In the new ecosystem of work, businesses need to be global as well as local, remote as well as physical. In a skill-driven market they’ll need to base their people strategy on skills supply and demand - rather than on people or jobs in a location. But there’s a major hurdle here. The way skills are described by employers and candidates across markets and industries vary massively, creating what we call ‘noisy’ data.
This noisy data about skills, as described by individuals all over the world, makes it difficult to get a really clear picture of the skills supply chain. This has been the downfall of many previous attempts to sensibly categorise skills into a standardised ‘skills taxonomy’ that’s useful for decision-making. But, if we don’t have a full understanding of skills, we are making our organisations less resilient, more vulnerable and open to recruitment challenges. So, we’re working on a new skills taxonomy without the shortcomings of traditional categorisations.
What’s the issue with skills taxonomies?
There are a number of places where past skills taxonomies have led us down the wrong path:
Same name different skill set
“There will be a further breaking down of tasks. What needs to be done by who, where and how? Data will inform how we do this”
Linda Kennedy, Former Chief People Officer, The AA
Take ‘financial analysis’. People with this skill in London are typically traders and investment bankers. People with this skill in the UK but outside London are more likely to be accountants. Same skill but the nature of the company, the industry, the job being done, and the location mean it’s not like for like. ‘Software engineer’ has skills in common with ‘software developer’ but less overlap with ‘software architect’. Same words, different skill set. ‘Time management’ is needed by an HR Manager and by a Java developer but that’s not to say there are enough transferable skills between the roles!
What is the difference between sourcing and sourcing? It depends on the job you do, who you do it for and where you do it. Easy right? Well, no. Sourcing in the world of talent acquisition is about identifying sources of talent to engage and build a relationship with, with a view to hiring them. Sourcing in the world of procurement is about sourcing and then using suppliers to gather all the materials you need for your products, services, and indirect costs. Are they the same skill? In short – no. Are they cross transferable – maybe? You have to consider the skill, the job title, the function, the job title, the make-up of the surrounding industries and companies and then language differences.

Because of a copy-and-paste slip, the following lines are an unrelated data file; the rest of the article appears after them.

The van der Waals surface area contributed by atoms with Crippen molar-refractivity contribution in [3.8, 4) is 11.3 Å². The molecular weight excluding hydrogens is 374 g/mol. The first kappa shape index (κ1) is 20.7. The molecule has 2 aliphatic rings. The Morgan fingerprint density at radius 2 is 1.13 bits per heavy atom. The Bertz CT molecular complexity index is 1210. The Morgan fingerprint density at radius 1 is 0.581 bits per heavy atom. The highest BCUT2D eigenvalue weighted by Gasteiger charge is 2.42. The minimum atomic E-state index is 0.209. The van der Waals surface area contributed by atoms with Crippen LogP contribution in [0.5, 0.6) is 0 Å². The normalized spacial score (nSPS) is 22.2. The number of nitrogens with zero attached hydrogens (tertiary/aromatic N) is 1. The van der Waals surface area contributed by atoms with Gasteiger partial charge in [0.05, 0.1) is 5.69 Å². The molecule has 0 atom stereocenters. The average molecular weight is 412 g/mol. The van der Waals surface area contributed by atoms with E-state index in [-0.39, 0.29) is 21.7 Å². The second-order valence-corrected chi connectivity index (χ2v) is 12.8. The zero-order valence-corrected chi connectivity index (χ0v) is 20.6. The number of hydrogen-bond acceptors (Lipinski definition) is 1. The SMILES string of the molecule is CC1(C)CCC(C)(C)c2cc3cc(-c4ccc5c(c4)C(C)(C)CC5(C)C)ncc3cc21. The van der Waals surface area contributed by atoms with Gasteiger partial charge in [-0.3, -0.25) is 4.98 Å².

To design a skills taxonomy for the new world of work, we’re building an approach unlike any other. We’re still experimenting with measuring skills in different ways, but our data science team will have our updated taxonomy ready to launch later this year. This addition will add yet another powerful dimension to Stratigens.
Decoupling people from the job
“Organisations are networks, but they allocate work poorly. It’s hard to know what that work converts to when it’s a person. What do I need people to do? and how do I decouple what needs to be done from the person that is doing it?”
David Balls, Group Retail Human Resources Director, The Rank Group plc
In a future in which skills will be decoupled from the person doing a job, it’s essential that we understand the work that needs to be done and the skills required to carry it out – without bundling it up into a traditional job profile. This is a discussion we’ve been having long before COVID-19. But the global pandemic has accelerated that conversation and the need for businesses to understand skills supply and demand.
To see a demo of Stratigens, our platform that helps you manage the skills supply chain, book in with our team here: Book a Stratigens Demo. The demo can be based on questions about skills from your organisation.